Travis Richards wont soon forget the week he spent in the Ottawa Senators training camp. It wasnt that the experience was entirely new to the veteran defenseman. Before coming to the Griffins organization, he had attended a number of training camps with the Dallas Stars. But that was several years ago -- an eternity in the relatively short lifespan of a professional hockey player. There were some nerves, but I wasnt really nervous, says Richards, who has appeared in more games in Grand Rapids than any other player in history of the sport in the city. Even so, he couldnt help but feel excited about the opportunity. Sure he knew a lot of the players -- many of them had been teammates with the Griffins -- but this was different. This was Ottawa. This was the NHL. I went to have fun . . . and it was fun, Richards says. I didnt really know what to expect, but I was realistic going into camp.
There arent too many 31-year-old rookies playing in the NHL. Richards signed a contract with the Senators this past summer after enjoying what was the greatest season of his eight-year career. Playing in 70+ games for the fifth straight year, he registered a career-high 35 points in helping the Griffins to the best record in the IHL. It was an extremely good year, Richards says. Winning a lot of games like that makes a year fun. And so he went into the Senators camp with one goal in mind: to have fun. But his perspective changed on the first day of camp -- September 11, 2001, a date that will forever live in the minds of Americans everywhere.
Richards was scheduled to undergo physical testing when news reached Ottawa about the horrendous terrorist attacks on the World Trade Center in New York City and the Pentagon in Washington, D.C. I was scheduled to get on the bike at 10 oclock for my VO2 testing, recalls Richards, referring to the test that determines overall athletic fitness by measuring a persons oxygen consumption. It was like I was in a daze. VO2? Who even cares what my VO2 is? I worked hard all summer and suddenly I didnt even want to be there. Hockey didnt seem very important when you thought about what was happening. But playing hockey is what Richards does for a living and, like other Americans, he wasnt going to let terrorists stop him from doing his job.
The Senators camp continued and he tried to keep his mind off the terrible events by socializing with the other players. We went out to dinner, saw a lot of movies, says Richards, an avowed film buff whose spirits were hardly raised by the sad slate of flicks that he saw while in Ottawa: Summer Catch, Hardball, O and Rush Hour 2, among others. Working out with the Senators did give Richards an opportunity to renew old acquaintances with former Griffins teammates like Shane Hnidy and Karel Rachunek. Rachunek, who was an inexperienced 20-year-old when he came to Grand Rapids from the Czech Republic in 1999, credits his old partner with teaching him about the North American style of play. It was real neat to see Karel again, Richards says. Being paired with Wade Redden, one of the best defensemen in the NHL, hes really developed. Hes so big and strong -- Im really glad that things worked out for him.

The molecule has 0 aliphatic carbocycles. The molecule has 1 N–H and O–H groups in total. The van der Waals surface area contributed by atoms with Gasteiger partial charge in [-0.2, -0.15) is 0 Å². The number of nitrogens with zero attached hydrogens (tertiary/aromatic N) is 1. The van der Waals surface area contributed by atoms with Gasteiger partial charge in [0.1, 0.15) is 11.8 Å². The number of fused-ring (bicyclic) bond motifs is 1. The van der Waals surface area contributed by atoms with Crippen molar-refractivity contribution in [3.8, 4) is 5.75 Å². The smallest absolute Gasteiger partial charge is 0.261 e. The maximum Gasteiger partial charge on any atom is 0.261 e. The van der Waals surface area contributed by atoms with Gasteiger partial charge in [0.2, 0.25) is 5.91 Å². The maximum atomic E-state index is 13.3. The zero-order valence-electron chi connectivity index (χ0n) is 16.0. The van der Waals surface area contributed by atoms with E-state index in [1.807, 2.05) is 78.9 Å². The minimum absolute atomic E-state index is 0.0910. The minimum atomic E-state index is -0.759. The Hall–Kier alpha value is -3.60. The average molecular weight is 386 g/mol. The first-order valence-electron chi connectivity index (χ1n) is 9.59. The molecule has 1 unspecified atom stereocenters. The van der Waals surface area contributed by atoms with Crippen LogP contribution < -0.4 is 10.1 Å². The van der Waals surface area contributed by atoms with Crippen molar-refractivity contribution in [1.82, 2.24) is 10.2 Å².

When Rachunek played in Grand Rapids, his English was not nearly as good as it is today, but that hardly stopped Richards from doing what he could to make the youngster feel comfortable playing for the Griffins. That kind of mentoring role, which is likely to continue this season with young defensemen like Ilja Demidov and Julien Vauclair, is a responsibility that Richards relishes. Its tough when youre a young kid, says Richards, who recalls how a veteran named Brad Berry helped him when he played in Kalamazoo before coming to Grand Rapids. I guess Im the kind of guy -- laid-back, who doesnt get frustrated -- who has the patience to work with the younger players. he says. Im the type of player who talks a lot on the ice.
While Richards would have liked to have played in an exhibition game with Ottawa before being assigned to the Griffins, he realizes the Senators need to take a closer look at their younger players. Besides, he didnt mind coming back early to Grand Rapids, where he still has unfinished business. As much as he enjoyed the teams record-breaking season last year, losing in the conference finals was very depressing. And yet, in light of what happened this past September, its not anything hes going to lose sleep over. Whats done is done and hes going to make the most of whatever time has left on the ice. I just want to play good every night, do well, and help us contend as a team, Richards. Im looking forward to another great year. Richards hopes its a good year too for the U.S. Olympic hockey team.
He played on the 1993-94 team that went to Lillehammer, Norway, the last team comprised of U.S. amateur players. While Richards wishes Olympic rosters were still dominated by collegiate players rather than NHL stars, he knows the realities of business dictate otherwise. Although he wont be attending the games, hell be rooting for the U.S. team in Salt Lake City all the same. Surprisingly, he says he wouldnt worry too much about security if he were going. Even when I played, security was fairly tight, he says. You needed a pass to get anywhere, and Im sure it will be even better next year. In fact, Richards thinks the Olympics are coming to the U.S. at an ideal time. Having all those countries coming here to play will be a big deal. Bringing everyone together will make a statement to the world, he says.